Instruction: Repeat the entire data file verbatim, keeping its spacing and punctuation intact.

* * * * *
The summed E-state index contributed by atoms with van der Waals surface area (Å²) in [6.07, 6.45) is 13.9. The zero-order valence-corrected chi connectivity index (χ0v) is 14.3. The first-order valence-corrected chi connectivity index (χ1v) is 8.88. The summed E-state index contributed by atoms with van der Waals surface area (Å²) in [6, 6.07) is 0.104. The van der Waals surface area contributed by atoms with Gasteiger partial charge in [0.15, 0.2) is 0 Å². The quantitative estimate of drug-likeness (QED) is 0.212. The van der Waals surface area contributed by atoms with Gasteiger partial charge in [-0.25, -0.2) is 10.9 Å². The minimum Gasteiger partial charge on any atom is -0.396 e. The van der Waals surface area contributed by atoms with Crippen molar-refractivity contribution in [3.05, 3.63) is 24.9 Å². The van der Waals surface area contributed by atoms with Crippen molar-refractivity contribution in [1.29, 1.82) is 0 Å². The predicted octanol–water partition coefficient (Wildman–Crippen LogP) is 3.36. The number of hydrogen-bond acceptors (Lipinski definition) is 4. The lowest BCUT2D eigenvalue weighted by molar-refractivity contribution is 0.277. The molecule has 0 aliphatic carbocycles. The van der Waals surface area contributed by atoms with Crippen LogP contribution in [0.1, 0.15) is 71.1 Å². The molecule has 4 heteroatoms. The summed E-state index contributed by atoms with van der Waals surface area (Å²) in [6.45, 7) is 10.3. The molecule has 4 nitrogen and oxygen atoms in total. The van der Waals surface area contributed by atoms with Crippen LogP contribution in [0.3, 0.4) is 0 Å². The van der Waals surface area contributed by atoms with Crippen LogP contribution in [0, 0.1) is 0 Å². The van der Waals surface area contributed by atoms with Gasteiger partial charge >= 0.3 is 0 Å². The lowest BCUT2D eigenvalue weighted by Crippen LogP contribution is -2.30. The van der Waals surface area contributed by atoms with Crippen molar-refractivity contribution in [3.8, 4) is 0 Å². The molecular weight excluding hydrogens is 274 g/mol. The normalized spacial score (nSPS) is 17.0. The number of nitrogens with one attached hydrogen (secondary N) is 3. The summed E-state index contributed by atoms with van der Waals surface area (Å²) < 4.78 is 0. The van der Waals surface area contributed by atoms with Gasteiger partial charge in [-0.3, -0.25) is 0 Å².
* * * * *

The summed E-state index contributed by atoms with van der Waals surface area (Å²) in [6.07, 6.45) is 13.9. The zero-order valence-corrected chi connectivity index (χ0v) is 14.3. The first-order valence-corrected chi connectivity index (χ1v) is 8.88. The summed E-state index contributed by atoms with van der Waals surface area (Å²) in [6, 6.07) is 0.104. The van der Waals surface area contributed by atoms with Gasteiger partial charge in [0.15, 0.2) is 0 Å². The quantitative estimate of drug-likeness (QED) is 0.212. The van der Waals surface area contributed by atoms with Gasteiger partial charge in [-0.25, -0.2) is 10.9 Å². The minimum Gasteiger partial charge on any atom is -0.396 e. The van der Waals surface area contributed by atoms with Crippen molar-refractivity contribution in [3.05, 3.63) is 24.9 Å². The van der Waals surface area contributed by atoms with Crippen molar-refractivity contribution in [1.29, 1.82) is 0 Å². The predicted octanol–water partition coefficient (Wildman–Crippen LogP) is 3.36. The number of hydrogen-bond acceptors (Lipinski definition) is 4. The lowest BCUT2D eigenvalue weighted by molar-refractivity contribution is 0.277. The molecule has 0 aliphatic carbocycles. The van der Waals surface area contributed by atoms with Crippen LogP contribution in [0.1, 0.15) is 71.1 Å². The molecule has 4 heteroatoms. The summed E-state index contributed by atoms with van der Waals surface area (Å²) in [6.45, 7) is 10.3. The molecule has 4 nitrogen and oxygen atoms in total. The van der Waals surface area contributed by atoms with Crippen LogP contribution in [0.3, 0.4) is 0 Å². The van der Waals surface area contributed by atoms with Crippen LogP contribution in [0, 0.1) is 0 Å². The van der Waals surface area contributed by atoms with Gasteiger partial charge >= 0.3 is 0 Å². The lowest BCUT2D eigenvalue weighted by Crippen LogP contribution is -2.30. The van der Waals surface area contributed by atoms with Crippen molar-refractivity contribution in [3.8, 4) is 0 Å². The molecular weight excluding hydrogens is 274 g/mol. The normalized spacial score (nSPS) is 17.0. The number of nitrogens with one attached hydrogen (secondary N) is 3. The summed E-state index contributed by atoms with van der Waals surface area (Å²) < 4.78 is 0. The van der Waals surface area contributed by atoms with Gasteiger partial charge in [-0.3, -0.25) is 0 Å².